Skip to main content

ECLAC: The Current Context is an Opportunity for Changing the Integration Paradigm of Latin America and the Caribbean

Available in EnglishEspañol
7 April 2017|Press Release

At the meeting of the World Economic Forum, the organization’s Executive Secretary, Alicia Bárcena, also reaffirmed the need to have a regional digital market.


Alicia Bárcena, ECLAC Executive Secretary, in the World Economic Forum 2017 meeting.
Alicia Bárcena, ECLAC Executive Secretary, in the World Economic Forum 2017 meeting.
Photo: courtesy of World Economic Forum (WEF)

The Executive Secretary of the Economic Commission for Latin America and the Caribbean (ECLAC), Alicia Bárcena, underscored the opportunity that the current context presents for strengthening regional integration and highlighted that this must be promoted in specific areas beyond trade, during the meeting of the World Economic Forum on Latin America 2017, which concluded this Friday in Buenos Aires, Argentina.

In the framework of this event, Bárcena was the main speaker on a panel about the regional integration strategy group, in which government authorities and private-sector representatives also participated. She indicated there that the current global economic and political context presents sharp tensions and uncertainties and that, therefore, it is not possible to keep doing “business as usual”.

The senior United Nations official explained that regional insertion in global trade is very low – the region only has a 6% share of global exports, compared with developing Asia’s 31% – which is compounded by the end of the so-called commodities “supercycle” and the fact that in the majority of Latin American countries less than 1% of companies export.

“For that reason at ECLAC we contend that integration must be strengthened beyond the exchange of goods. We must make progress on trade facilitation, on participation in value chains, on integration of infrastructure and energy, as well as in the technological and digital area,” Bárcena indicated.

Regarding this last issue, during the panel “Building a Regional Digital Market,” ECLAC’s Executive Secretary insisted that the region must move toward development. “Second generation public-private alliances are key to propelling integrated digital markets at a regional and subregional level in Latin America and the Caribbean,” she said.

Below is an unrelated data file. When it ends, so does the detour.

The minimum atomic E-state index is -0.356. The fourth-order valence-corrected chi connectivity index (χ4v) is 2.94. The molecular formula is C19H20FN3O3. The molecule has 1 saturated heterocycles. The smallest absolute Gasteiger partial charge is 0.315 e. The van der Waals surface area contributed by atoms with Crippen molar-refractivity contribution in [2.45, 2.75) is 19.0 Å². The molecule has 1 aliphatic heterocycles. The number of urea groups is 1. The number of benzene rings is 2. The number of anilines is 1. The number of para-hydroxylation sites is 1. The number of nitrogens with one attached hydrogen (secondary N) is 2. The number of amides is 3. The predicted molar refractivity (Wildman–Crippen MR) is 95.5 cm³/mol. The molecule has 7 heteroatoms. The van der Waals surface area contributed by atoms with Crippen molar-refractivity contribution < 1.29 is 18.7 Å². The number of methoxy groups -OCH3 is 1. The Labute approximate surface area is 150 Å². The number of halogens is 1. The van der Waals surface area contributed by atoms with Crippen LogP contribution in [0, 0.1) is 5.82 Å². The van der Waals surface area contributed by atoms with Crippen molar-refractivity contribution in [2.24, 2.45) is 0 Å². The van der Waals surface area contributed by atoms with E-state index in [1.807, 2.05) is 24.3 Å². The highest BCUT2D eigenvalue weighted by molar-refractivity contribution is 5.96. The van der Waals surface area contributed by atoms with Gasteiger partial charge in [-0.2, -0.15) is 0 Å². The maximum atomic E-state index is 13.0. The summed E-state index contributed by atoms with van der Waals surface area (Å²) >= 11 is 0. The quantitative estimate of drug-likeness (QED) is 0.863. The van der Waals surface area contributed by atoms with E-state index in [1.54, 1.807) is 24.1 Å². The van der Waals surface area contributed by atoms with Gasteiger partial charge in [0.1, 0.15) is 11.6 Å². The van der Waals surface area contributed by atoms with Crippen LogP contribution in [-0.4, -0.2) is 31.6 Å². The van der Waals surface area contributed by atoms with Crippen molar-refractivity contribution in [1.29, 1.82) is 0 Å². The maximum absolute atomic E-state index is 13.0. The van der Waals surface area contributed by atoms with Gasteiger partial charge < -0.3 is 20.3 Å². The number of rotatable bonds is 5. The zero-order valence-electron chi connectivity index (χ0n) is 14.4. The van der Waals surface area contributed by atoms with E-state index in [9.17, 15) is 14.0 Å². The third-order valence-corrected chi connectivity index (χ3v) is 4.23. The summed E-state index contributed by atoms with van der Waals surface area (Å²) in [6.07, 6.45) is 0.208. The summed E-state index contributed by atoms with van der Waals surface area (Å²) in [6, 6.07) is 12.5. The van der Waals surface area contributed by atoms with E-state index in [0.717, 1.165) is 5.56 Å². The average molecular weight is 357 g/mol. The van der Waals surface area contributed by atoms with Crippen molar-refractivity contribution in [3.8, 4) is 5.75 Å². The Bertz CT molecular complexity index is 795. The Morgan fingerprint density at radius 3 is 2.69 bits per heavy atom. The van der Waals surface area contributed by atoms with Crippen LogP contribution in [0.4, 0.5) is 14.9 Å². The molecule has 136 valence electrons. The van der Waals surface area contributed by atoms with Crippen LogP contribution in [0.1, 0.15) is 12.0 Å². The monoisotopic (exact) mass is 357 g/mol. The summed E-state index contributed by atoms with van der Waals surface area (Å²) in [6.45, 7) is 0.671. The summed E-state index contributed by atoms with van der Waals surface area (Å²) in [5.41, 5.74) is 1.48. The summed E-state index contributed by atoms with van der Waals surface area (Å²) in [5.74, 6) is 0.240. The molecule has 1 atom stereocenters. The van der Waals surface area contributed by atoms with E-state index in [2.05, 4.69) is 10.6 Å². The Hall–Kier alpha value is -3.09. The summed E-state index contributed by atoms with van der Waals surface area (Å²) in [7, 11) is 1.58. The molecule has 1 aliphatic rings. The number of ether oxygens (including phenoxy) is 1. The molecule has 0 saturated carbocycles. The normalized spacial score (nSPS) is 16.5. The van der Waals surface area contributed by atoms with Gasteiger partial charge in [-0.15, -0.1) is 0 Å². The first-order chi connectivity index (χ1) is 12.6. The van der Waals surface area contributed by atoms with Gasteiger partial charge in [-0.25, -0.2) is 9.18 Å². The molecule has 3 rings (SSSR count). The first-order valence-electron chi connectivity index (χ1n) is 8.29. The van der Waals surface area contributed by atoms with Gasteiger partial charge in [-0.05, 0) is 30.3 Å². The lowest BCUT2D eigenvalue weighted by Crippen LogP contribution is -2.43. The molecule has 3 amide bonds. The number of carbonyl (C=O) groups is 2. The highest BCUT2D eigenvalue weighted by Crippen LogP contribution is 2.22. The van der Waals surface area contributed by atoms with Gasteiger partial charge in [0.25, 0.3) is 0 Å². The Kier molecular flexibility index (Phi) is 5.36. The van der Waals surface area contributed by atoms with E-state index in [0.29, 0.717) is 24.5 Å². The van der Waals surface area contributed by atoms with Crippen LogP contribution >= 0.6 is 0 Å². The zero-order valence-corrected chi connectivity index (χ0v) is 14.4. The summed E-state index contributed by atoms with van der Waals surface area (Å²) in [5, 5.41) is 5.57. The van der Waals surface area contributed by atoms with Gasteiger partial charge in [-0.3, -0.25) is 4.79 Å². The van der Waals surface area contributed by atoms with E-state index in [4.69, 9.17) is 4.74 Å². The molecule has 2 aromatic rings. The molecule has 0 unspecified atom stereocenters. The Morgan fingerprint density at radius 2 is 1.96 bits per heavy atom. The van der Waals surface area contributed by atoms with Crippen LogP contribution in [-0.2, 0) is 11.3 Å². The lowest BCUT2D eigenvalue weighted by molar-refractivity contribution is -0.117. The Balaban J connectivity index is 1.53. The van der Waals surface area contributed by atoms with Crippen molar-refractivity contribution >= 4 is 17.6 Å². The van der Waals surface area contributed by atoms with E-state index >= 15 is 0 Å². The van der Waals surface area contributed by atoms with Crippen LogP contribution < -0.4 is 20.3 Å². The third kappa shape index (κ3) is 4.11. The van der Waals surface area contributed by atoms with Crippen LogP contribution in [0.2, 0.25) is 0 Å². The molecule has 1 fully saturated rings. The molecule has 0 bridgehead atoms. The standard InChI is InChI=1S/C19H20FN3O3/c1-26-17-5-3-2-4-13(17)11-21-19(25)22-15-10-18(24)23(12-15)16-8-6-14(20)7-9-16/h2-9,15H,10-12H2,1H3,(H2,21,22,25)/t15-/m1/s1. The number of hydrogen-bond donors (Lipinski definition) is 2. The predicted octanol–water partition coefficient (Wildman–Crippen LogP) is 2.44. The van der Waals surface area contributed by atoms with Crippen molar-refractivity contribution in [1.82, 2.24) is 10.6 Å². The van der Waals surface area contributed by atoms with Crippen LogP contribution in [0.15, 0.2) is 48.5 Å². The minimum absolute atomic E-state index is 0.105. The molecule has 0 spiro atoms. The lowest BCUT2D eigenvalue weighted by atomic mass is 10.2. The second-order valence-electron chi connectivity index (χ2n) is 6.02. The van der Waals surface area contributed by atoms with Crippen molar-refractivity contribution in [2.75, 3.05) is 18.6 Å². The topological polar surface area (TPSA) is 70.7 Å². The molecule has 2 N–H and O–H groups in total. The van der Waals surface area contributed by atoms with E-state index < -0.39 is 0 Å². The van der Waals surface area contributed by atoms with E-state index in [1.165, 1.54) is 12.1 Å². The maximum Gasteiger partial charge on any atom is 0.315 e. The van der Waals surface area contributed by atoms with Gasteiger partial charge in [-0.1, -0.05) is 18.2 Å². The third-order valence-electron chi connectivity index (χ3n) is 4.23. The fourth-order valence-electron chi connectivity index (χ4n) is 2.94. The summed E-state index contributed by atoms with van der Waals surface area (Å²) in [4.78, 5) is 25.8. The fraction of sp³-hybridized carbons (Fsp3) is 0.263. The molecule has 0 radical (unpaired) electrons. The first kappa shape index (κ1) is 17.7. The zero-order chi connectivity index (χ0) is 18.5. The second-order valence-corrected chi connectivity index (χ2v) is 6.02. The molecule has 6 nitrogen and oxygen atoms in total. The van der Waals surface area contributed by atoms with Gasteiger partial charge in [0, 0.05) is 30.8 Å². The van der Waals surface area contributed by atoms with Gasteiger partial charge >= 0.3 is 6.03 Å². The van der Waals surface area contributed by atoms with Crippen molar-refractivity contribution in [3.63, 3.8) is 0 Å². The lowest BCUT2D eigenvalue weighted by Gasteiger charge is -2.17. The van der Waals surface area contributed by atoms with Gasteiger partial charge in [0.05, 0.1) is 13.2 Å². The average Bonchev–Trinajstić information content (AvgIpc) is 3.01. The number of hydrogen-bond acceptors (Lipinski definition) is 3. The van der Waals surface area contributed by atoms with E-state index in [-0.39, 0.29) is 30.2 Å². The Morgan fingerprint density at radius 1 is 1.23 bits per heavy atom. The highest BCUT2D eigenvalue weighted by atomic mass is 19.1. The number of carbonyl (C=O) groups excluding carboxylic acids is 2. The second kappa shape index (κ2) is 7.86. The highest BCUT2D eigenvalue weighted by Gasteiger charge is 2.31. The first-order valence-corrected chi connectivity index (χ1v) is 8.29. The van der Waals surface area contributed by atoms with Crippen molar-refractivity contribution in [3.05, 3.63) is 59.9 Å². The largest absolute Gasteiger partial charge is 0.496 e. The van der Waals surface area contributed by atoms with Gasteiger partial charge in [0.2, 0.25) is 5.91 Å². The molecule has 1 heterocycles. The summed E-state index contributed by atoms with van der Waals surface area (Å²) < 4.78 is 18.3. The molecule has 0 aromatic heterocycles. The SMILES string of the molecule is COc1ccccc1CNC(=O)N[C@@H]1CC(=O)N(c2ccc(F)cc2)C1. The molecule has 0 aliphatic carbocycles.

Bárcena added that the development of technological and digital platforms allows for fomenting productive diversification, growth in productivity and for leveraging the fourth industrial revolution with greater scale, connection, access and dissemination of content. “The platforms of new information technologies potentiate this process. This improves the region’s competitiveness by modernizing infrastructure and technology networks,” she indicated.

On this occasion, Bárcena announced that the sixth Ministerial Conference on the Information Society in Latin America and the Caribbean (the eLAC2018 meeting) will be held in Colombia next year, with the support of that country’s Ministry of Information and Communications Technology.

During the final day of the World Economic Forum on Latin America, ECLAC’s most senior authority also participated in the session “How to Implement the SDGs,” along with Simón Gaviria, Colombia’s Minister of National Planning; Javier Pastorino, Chief Executive Officer of Siemens S.A.; and Raj Kumar, President and Editor-in-Chief of Devex.

In addition to highlighting the importance of the 2030 Agenda for Sustainable Development and its 17 goals (SDGs), Alicia Bárcena declared the agenda to be “civilizing” and “fundamental” for the region of Latin America and the Caribbean. “This is a long-term agenda with very concrete goals: eliminate extreme poverty – which affects 75 million people in our region – give electricity to the 23 million people who do not have it, deliver food security, guarantee a healthy life and care for people’s cycle of life from birth to death, among other things,” she explained.

She emphasized in particular the gender equality promoted by the 2030 Agenda, “which is an economic issue and not just a social one,” she said. “We must guarantee the three autonomies of all women: physical, economic and that of decision-making, and end the statistical silence about gender parity,” Bárcena stated.

She reminded the attendees that ECLAC and the Mexican government are organizing the first meeting of the Forum of the Countries of Latin America and the Caribbean on Sustainable Development, which will be held on April 26-28 in the Mexican capital and where the region’s countries will present their progress on achieving the SDGs and address their means of implementation and financing. “We invite all countries and civil society organizations to participate in this forum. It will be the first gathering of its kind in the world, it is a unique opportunity to reflect upon what our development strategy will be in the medium term,” Bárcena said.